United Auto Workers members working for Fiat Chrysler Automobiles could get a $3,000 bonus to ratify its newest contract in the next few days, Bloomberg reported.
The bonus will be on top of raises for the workers, something that the UAW stressed in its negotiations with the automaker. Tier 1, veteran workers, could see pay raises to bump up hourly wages to $30 an hour. Lower-paid, newly hired Tier 2 workers could get pay raises up to $25 hourly after eight years of employment.
The tentative pact between the United Auto Workers and Fiat Chrysler Automobiles reached Tuesday evening may eventually end the two-tiered pay system for thousands of workers at the automaker, Reuters reported.
FCA chief executive Sergio Marchionne said the agreement would do away with the separate system “over time.” Roughly 45 percent of FCA’s workforce was hired at the lower, Tier 2 pay, which is roughly $9 less per hour than older, Tier 1 workers.
According to the report, raises for both classifications of workers would be likely, although details weren’t discussed.
Representatives from the United Auto Workers and Fiat Chrysler Automobiles agreed Tuesday to extend their contract on an “hour-by-hour” basis, Reuters reported. Workers reported Tuesday for their morning shifts, but those workers could walk out at any time if talks stall.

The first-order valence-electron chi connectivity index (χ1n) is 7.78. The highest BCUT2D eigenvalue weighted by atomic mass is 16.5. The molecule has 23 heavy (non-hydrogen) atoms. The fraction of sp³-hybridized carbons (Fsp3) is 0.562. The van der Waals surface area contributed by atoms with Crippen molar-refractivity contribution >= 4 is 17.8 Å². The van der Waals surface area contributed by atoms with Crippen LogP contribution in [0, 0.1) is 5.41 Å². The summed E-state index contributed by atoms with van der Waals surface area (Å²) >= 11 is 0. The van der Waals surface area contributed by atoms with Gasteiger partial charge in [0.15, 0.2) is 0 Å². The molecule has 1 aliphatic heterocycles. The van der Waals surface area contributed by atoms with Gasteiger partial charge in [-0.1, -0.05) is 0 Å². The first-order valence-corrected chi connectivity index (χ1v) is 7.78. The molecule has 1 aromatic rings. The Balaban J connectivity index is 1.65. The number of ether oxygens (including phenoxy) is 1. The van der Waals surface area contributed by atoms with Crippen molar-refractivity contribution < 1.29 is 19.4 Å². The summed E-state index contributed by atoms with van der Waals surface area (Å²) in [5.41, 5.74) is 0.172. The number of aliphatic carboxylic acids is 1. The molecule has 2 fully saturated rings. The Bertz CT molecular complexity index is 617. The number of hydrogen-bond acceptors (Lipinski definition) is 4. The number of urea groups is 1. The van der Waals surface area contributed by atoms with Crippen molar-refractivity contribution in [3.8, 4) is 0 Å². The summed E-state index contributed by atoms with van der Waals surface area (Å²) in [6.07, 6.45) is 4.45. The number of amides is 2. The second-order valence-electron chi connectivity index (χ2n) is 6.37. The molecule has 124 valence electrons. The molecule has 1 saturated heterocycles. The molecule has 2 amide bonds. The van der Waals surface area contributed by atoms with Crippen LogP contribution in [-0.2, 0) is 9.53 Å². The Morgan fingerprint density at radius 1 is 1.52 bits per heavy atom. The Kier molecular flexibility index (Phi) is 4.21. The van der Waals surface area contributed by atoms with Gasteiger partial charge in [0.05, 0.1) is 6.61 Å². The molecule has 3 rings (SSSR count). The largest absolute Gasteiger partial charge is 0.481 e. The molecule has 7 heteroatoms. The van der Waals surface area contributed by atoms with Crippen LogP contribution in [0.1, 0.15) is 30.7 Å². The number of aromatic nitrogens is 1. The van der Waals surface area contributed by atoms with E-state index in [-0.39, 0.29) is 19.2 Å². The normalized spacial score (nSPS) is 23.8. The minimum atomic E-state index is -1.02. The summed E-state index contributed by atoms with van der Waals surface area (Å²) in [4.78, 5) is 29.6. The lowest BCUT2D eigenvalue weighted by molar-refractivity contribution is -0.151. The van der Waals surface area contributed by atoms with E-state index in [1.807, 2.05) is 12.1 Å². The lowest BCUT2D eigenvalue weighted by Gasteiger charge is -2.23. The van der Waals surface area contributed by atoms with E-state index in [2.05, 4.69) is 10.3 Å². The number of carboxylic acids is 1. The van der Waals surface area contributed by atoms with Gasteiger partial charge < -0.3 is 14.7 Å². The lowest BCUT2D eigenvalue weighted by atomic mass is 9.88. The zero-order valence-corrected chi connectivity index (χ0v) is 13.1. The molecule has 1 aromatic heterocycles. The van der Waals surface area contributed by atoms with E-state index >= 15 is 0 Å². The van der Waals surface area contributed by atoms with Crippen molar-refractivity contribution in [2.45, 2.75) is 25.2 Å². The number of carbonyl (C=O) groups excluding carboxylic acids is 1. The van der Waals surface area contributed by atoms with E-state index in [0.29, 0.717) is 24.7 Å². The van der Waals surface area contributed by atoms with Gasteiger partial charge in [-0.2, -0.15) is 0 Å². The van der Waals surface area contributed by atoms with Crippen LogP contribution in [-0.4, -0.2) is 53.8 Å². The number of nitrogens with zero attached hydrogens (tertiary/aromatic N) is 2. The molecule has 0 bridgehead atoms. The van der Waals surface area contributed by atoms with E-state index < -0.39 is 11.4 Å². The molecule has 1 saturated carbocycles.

As national contract talks begin between the UAW and FCA US, the union’s lead negotiator for FCA says most of the locals have tentative agreements ready.
United Auto Workers Chrysler Department head of labor negotiations Norwood Jewell said in a letter to the union’s members Monday a few of the remaining locals were “having challenges reaching an agreement,” The Detroit News reports. The locals negotiate their own contracts — covering individual plant rules and issues — at the same time the union as a whole hammers out a national contract with the automakers.
The UAW has chosen FCA US to bat leadoff in the union’s contract talks with the Detroit Three, prompting CEO Sergio Marchionne to forgo Frankfurt.
The move by the union to go after the weakest of the Detroit Three is meant to establish how all of the contract talks this month will proceed, Automotive News writes, with the possibility of striking out should the union not receive what they seek; the last UAW strike occurred with General Motors in 2007.
The UAW is disseminating a message of hope on its YouTube channel, letting the members know the negotiations are going to be rosey, everyone is getting a pony, and you absolutely totally shouldn’t question their ability to negotiate better contracts.
Automakers may try to negotiate a massive health care co-op with the United Auto Workers — similar to the one it has with its retirees — and potentially change private health care in the U.S., Bloomberg is reporting.
At issue are the roughly 300,000 workers and beneficiaries, and 750,000 retirees and their families who rely on the UAW for health care.
The pool of more than one million workers and their families could give the Big Three unprecedented negotiating power with U.S. hospitals and clinics.
“To be perfectly honest, we’ve all fucked with the UAW, right? We were threatened by them, so we took all the pickup trucks that we sell — and 90 percent of those pickup trucks are sold in this country, right — we took it away, and then we delocalized them” Marchionne told Automotive News’ Larry P. Vellequette.